Service of Contagious Credit Card Theft
November 5th, 2015
Categories: Credit Card, Customer Care, Customer Service, Theft
This tale has some irritating and some hopeful, impressive outcomes.
I have a credit card I barely use and never to buy anything online, in big box stores or restaurants and there’s only one automatic monthly withdrawal. So when I got a call from the bank about suspicious purchases at White Castle in Queens [$50+]; Target in Long Island [$266] and a $9 co-pay to a doctor in North Carolina, I was surprised. The card was still in my wallet.
Two friends who live in New Jersey and Tennessee report very recent similar incidents with their credit cards. One had his new card for less than a week. The other said that this was the only card she didn’t keep in her RFID shell. I’d never before heard of such a shell, that prevents electronic scan theft, so after I checked out the link she sent me on Amazon.com–the shell she recommended cost under $8.00–I looked into the subject a bit more.
If you have a “chipped” credit card, wrote Bill Spencer on Click2Houston.com, “a card with a radio-frequency identification computer chip inside — that chip can be scanned at stores and restaurants.” He said it costs less than $100 to buy a scanning device online that works from up to 25 feet away. Spencer reported that in addition to a shell, you can also protect your credit card by wrapping it in tin foil.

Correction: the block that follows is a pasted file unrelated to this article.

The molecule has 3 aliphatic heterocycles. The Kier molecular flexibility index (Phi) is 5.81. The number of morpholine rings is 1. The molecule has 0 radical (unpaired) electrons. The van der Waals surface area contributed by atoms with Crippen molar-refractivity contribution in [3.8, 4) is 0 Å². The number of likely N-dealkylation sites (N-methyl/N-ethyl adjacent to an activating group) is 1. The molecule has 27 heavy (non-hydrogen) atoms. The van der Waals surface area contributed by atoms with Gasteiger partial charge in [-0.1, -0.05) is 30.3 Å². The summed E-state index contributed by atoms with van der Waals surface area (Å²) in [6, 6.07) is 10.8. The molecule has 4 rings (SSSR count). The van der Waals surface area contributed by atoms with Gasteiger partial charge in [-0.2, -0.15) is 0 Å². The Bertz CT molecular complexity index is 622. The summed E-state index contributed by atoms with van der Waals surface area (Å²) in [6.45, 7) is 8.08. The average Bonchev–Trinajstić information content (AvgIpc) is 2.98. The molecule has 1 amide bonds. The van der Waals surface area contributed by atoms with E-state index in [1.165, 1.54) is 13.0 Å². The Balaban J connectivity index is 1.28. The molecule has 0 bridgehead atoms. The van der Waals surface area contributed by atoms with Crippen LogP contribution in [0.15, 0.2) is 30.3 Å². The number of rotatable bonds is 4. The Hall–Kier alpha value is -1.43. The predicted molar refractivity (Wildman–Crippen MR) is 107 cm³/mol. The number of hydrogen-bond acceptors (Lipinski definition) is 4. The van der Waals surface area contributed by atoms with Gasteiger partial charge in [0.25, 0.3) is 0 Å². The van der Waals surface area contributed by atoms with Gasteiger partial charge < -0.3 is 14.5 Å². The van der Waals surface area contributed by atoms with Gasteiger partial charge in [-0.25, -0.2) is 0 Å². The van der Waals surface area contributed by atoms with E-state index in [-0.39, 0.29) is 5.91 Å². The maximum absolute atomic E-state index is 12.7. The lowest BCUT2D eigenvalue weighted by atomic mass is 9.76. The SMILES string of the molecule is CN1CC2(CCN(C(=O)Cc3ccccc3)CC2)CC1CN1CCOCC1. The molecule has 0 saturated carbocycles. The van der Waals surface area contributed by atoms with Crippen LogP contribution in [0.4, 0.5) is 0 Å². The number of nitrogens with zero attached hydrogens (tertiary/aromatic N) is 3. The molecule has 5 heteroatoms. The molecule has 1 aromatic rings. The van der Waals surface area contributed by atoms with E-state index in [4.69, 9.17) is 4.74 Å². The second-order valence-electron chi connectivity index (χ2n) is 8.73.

Someone must have scanned my nephew’s credit card number at the airport on his way to Costa Rico as he received a text asking if he’d bought something in Puerto Rico. He hadn’t but someone else had. As he only had one card with him he asked the company to keep his card open, which they did. But the next day someone spent $1,800 so they closed it down. Moral: Travel with more than one card and wrap it in an RFID shell or in foil.
I never got my replacement card after a few weeks. When I called to report this, I entered “press one, press two” hell and kept hearing a recording about a delay in Federal payments unrelated to me or credit cards. Finally I got through to a person. Seems they had only just sent out the card—didn’t give a reason for the delay, nor could they give me the number of this card. Moral: Next time I won’t be such a good person and I’ll ask to have the replacement card sent to me overnight.
I needed the number for SaaShost.net, the company that hosts my email server, is on a monthly automatic payment plan and wasn’t paid this month. This company is buttoned up. The person I spoke with took another credit card number and once the amount cleared, deleted it from my file on my promise to call in with the new number. All this was confirmed minutes later in an email. Wow.
There’s hope that one scofflaw has been caught. While I didn’t get my new card from the bank, I did get a document regarding the Target purchase. I signed and returned it, affirming that I hadn’t authorized anyone to use my credit card.
Have you noticed or heard that such theft is happening with increasing frequency? Do you take steps to protect your cards or is the problem unstoppable so you don’t bother? Do you have tips to cut down on the time lost to mop up after such incidents?